Interconnected and distributed systems have made the role of APIs critical to enabling discreet connectivity between systems but can create additional risk.

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Application Programming Interfaces (APIs) are notoriously difficult to secure, particularly if they are internet-facing. As one source puts it: “APIs are designed to facilitate communication between different systems and applications, which means they are inherently exposed to various external actors. This exposure increases the attack surface, making them attractive targets for malicious actors”.

So, what can we do to make the best of a challenging concept? In a ISC2 webinar, Byron McNaught from the security division of F5, gave us a few ideas.

The Reality of Using APIs

If APIs are so hard to secure, should we continue using them at all. After all, why do we need to expose parts of our systems so that third parties can access them? There are two answers.

First, it’s because our customers and partners need – not just want – to be able to interact with our systems to perform transactions or manipulate data, and they want to have their systems rather than their people doing these interactions.

But second, it’s not just third parties accessing our APIs – it’s us too. Take things like mobile banking applications, for instance. In many cases the application is extremely “thin” – it has the company brand and handles inputs and outputs with the user, and the heavy lifting of the business logic is at the server end, the other side of the API, on the premise that you write it once and can access it from many apps and places. And the approach has some security benefits, in fact, because if you put all the functionality in the mobile app itself, a bad actor can reverse-compile the code and learn about our business logic and perhaps use that logic against us.

One key mention is PCI-DSS, the data security standard for payment card processing, which is always a worthwhile reference because even if you aren’t dealing with payment cards, the principles it contains are often pertinent to security in general. These days PCI-DSS understandably contains references to APIs.

McNaught talked about the mechanisms people use to secure APIs, of which there were four key approaches: Web Application Firewalls (WAFs), API gateways, proxies/load balancers and service meshes. Prior to the webinar, ISC2 had carried out some research and had discovered that 56% of respondents use WAFs for API defence, with API gateways the next most popular at 31%. McNaught was surprised that the WAF was most popular, saying: “I was expecting API gateway and WAF to be at the top”, he says, “but to be honest, I thought it was going to be the converse”.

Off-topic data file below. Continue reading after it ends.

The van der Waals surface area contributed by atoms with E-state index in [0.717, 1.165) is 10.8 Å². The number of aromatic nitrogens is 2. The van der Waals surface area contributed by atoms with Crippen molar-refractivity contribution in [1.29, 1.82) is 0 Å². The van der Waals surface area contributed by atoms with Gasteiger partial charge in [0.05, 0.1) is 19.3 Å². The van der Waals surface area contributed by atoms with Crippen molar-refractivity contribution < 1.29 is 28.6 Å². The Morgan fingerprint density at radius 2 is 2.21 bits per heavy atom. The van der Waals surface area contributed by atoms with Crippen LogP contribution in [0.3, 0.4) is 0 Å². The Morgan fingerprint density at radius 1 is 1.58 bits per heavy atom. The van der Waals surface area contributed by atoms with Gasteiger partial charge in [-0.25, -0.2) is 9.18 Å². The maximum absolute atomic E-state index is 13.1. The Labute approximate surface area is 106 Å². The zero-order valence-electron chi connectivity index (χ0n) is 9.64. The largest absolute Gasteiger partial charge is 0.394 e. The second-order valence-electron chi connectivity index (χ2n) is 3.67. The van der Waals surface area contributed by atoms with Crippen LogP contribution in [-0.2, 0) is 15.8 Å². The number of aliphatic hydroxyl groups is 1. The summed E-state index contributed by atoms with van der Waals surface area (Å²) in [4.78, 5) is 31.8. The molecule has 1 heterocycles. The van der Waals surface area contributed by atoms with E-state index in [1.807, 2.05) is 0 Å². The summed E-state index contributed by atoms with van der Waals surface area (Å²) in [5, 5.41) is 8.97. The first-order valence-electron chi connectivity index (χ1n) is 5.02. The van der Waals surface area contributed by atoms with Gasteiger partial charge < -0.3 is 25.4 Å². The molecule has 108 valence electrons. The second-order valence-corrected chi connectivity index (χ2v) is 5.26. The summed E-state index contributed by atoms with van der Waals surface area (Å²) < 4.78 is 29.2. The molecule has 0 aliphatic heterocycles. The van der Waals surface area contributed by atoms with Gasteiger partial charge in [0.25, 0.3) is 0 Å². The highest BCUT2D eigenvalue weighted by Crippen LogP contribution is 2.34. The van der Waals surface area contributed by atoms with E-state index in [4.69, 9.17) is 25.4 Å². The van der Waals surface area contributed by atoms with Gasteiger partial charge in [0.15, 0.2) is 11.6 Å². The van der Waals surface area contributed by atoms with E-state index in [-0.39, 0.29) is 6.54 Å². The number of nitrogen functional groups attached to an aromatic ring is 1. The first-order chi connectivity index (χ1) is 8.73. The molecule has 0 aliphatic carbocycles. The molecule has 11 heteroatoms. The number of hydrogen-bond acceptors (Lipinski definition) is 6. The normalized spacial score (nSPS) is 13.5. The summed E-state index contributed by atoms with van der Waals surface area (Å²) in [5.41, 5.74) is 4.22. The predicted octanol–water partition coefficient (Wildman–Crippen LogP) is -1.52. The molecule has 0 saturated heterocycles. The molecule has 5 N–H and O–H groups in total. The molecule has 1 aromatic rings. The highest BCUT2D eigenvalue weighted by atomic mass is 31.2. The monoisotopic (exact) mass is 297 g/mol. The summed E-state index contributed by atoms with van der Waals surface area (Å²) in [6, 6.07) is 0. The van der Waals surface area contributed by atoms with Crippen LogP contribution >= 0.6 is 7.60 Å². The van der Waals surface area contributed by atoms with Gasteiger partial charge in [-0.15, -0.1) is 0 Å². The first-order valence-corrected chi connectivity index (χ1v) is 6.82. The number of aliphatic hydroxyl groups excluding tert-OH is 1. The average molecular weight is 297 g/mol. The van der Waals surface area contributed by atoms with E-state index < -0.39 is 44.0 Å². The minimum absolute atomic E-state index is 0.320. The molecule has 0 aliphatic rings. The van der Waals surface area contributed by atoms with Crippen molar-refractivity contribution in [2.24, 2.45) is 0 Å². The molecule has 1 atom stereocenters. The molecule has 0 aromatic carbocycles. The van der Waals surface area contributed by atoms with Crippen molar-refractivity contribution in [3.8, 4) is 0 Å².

His logic is understandable, because a WAF is a very general tool that defends against common web attacks such as SQL injection or Cross-Site Request Forgery (CSRF). WAFs have been along for much, much longer than APIs have been popular. API gateways, on the other hand, exist entirely because of a desire to secure APIs. They do tasks like passing incoming requests to back-end servers, load-balancing the requests across servers and doing data transformations (for example converting between JSON and XML).

More Than One Tool to Do the Job

The point is made, too, that a combination of tools is the way to go, particularly in a complex setup (of which an example is a multi-cloud setup). Taking up an analogy with a medieval castle, McNaught said: “Think of your WAF as your drawbridge. But then you have to protect all your windows, that's your API security. You have your tower guards, looking for bots and DDoS. You have your app Infrastructure Protection, or cloud workload protection … protecting the underlying infrastructure, and then you have [a] messenger to prevent those client side attacks”.

On the subject of proxies (in this context we’re dealing with reverse proxies, which take the request from the calling system, make the call to the back-end system, then return the response to the caller) you can choose how much or how little examination the proxy makes on requests. McNaught noted that if you want to be particularly granular in inspecting requests: “you need to do deep inspection, you have complex and dynamic traffic patterns, that's really where like a load balancer, or Application Delivery Controller comes into play”. And with regard to service meshes: “because API's are, are [a] collection of business logic that's usually distributed in microservices clusters, that service to service communication is usually best handled with a service mesh, especially when there's different programming languages or tech stacks used”.

But where should we start? If we only have the time, people and/or money to do one of the above, which should it be? McNaught is clear on that one: “The API gateway has … probably the largest spread of capabilities”. If you’re going to pick what he refers to as a “jack of all trades”, the answer is the API gateway. “This … combines … the scalable high-performance capabilities of a reverse proxy or load balancer with some of the security capabilities like discovery, authentication, authorization, as well as logging so we're really seeing that as becoming a critical part of any modern technology stack”.

The ideal way to go, then, is to have a sensible combination of tools to defend your world. But if you have to start somewhere, or you simply can’t go for a multi-product system, you could do worse than implementing an API gateway.

Want to know more? The full webinar is here.